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Employee Loyalty – A Huge ‘Benefit’

David P. Lind BenchmarkAccording to MetLife’s 10th Annual Study of Employee Benefits Trends report (released in March 2012), only 42 percent of employees indicated they felt a strong sense of loyalty toward their employer – a seven-year low. Interestingly within this same report, 59 percent of employers felt a strong sense of loyalty toward their employees…a seven-year high!

Another part of this study caught my attention, yet I’m not all that surprised.

About 61 percent of employees (generations included – Boomers, X, and Y) who were very satisfied with their benefits said they felt a strong sense of loyalty to their employer versus only 24 percent of employees who were very dissatisfied with their benefits. If offering strong benefits provides greater loyalty from employees is more causation (rather than a correlation), employers have hope on developing a long-lasting sense of loyalty to their employees.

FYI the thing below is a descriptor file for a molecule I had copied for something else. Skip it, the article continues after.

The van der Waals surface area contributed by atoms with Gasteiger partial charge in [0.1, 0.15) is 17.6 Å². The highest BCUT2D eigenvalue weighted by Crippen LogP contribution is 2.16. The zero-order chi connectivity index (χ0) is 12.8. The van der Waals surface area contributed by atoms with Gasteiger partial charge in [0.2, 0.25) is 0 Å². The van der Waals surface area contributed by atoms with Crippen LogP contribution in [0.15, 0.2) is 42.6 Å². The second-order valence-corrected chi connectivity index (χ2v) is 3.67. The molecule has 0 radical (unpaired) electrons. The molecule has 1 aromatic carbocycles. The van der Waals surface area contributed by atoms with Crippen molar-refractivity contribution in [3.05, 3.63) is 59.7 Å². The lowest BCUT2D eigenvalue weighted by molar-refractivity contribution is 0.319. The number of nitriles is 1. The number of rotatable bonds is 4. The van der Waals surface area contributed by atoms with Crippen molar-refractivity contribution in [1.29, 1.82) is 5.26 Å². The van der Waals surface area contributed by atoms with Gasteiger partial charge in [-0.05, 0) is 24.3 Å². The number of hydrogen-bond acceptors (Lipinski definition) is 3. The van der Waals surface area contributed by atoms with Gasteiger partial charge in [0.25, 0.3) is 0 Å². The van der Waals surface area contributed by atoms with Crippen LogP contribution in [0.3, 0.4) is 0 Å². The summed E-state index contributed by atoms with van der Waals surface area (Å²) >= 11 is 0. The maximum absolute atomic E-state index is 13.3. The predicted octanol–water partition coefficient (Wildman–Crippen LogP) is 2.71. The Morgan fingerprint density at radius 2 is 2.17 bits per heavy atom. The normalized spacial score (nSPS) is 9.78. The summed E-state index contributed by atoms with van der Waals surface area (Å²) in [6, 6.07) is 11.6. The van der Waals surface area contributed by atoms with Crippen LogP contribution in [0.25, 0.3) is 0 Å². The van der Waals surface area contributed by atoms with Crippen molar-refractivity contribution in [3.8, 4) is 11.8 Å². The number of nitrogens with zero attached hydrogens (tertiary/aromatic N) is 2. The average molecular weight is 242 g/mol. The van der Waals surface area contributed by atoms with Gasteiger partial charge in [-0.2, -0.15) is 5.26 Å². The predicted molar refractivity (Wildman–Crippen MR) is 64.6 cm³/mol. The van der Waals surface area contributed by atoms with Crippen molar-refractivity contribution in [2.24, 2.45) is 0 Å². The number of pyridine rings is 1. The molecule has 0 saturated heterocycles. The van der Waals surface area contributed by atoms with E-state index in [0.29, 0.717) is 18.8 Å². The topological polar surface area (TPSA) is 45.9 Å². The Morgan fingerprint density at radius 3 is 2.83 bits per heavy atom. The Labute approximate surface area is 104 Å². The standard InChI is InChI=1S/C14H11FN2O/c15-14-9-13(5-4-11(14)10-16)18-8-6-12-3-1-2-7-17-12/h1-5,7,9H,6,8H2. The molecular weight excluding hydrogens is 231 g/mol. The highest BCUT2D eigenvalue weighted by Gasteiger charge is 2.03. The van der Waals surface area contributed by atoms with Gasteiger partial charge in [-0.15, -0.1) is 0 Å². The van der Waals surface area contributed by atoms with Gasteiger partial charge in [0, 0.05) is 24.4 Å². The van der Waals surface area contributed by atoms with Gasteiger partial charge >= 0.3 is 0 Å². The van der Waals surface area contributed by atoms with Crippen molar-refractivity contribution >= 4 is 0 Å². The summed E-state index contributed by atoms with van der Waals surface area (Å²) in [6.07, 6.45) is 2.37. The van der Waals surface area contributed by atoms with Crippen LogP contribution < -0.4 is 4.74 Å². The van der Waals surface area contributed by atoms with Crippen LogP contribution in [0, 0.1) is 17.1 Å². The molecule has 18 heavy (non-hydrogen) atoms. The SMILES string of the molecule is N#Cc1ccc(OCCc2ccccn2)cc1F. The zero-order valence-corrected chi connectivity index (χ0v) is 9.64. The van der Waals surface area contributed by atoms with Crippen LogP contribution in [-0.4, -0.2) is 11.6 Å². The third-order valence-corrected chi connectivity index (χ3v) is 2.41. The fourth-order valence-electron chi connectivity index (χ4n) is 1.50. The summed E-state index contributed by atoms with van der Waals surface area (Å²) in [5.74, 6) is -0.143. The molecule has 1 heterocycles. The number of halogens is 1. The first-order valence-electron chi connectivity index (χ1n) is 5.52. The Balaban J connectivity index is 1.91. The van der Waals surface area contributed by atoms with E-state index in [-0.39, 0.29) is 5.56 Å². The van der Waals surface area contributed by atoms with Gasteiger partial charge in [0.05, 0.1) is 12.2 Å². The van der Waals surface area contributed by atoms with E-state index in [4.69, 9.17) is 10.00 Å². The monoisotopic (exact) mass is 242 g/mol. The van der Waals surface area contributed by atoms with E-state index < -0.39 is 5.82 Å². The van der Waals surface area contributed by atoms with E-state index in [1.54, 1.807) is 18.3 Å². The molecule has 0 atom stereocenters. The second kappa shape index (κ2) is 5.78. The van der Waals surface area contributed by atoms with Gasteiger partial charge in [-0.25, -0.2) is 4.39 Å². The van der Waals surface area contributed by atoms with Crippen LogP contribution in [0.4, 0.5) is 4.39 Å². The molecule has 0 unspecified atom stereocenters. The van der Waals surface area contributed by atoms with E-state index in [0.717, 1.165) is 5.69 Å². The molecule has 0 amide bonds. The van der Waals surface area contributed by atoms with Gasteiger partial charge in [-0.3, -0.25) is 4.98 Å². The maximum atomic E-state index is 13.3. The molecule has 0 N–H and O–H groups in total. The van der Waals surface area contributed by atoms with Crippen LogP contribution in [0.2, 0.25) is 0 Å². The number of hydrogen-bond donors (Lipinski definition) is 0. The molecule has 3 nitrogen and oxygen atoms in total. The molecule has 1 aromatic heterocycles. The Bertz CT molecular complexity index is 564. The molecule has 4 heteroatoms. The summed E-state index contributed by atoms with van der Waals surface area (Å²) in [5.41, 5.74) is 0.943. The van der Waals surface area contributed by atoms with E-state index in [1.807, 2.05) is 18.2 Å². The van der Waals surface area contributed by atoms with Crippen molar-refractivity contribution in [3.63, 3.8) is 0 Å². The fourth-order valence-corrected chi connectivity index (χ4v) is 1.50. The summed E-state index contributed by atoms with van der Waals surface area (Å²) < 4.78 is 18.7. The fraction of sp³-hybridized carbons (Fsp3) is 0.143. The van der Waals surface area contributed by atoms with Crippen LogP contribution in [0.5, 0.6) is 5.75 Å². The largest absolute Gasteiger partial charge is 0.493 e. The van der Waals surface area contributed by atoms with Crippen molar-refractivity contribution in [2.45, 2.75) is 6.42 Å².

Not a bad thing!

A few other interesting tidbits from this study include:

  • More than half of surveyed employees (58 percent) said that benefits were an important reason to stay with their employer, and this was highest among Generation Y (born 1981 – 1994) at 63 percent and with Generation X (born 1965 – 1980) who followed at 62 percent.
  • While 66 percent of employees said that health benefits were an important driver of their loyalty, only 57 percent of EMPLOYERS believed this to be the case.  Hmmm…
  • 59 percent of employees indicated that retirement benefits were “very important” when influencing loyalty to their employer, while only 42 percent of employers recognize this. Another Hmmm…
  • A large majority of employers see opportunities to leverage their benefits programs to engage their employees. Leveraging benefits can retain employees more effectively, increase employee productivity, and attract employees.

How loyal are your employees? If loyalty is high, maybe your benefits package is a bigger contributor than you might think. If it is low, there is hope, according to this study! Offering quality employee benefits can be very expensive, but it might be more costly to NOT offer such benefits.

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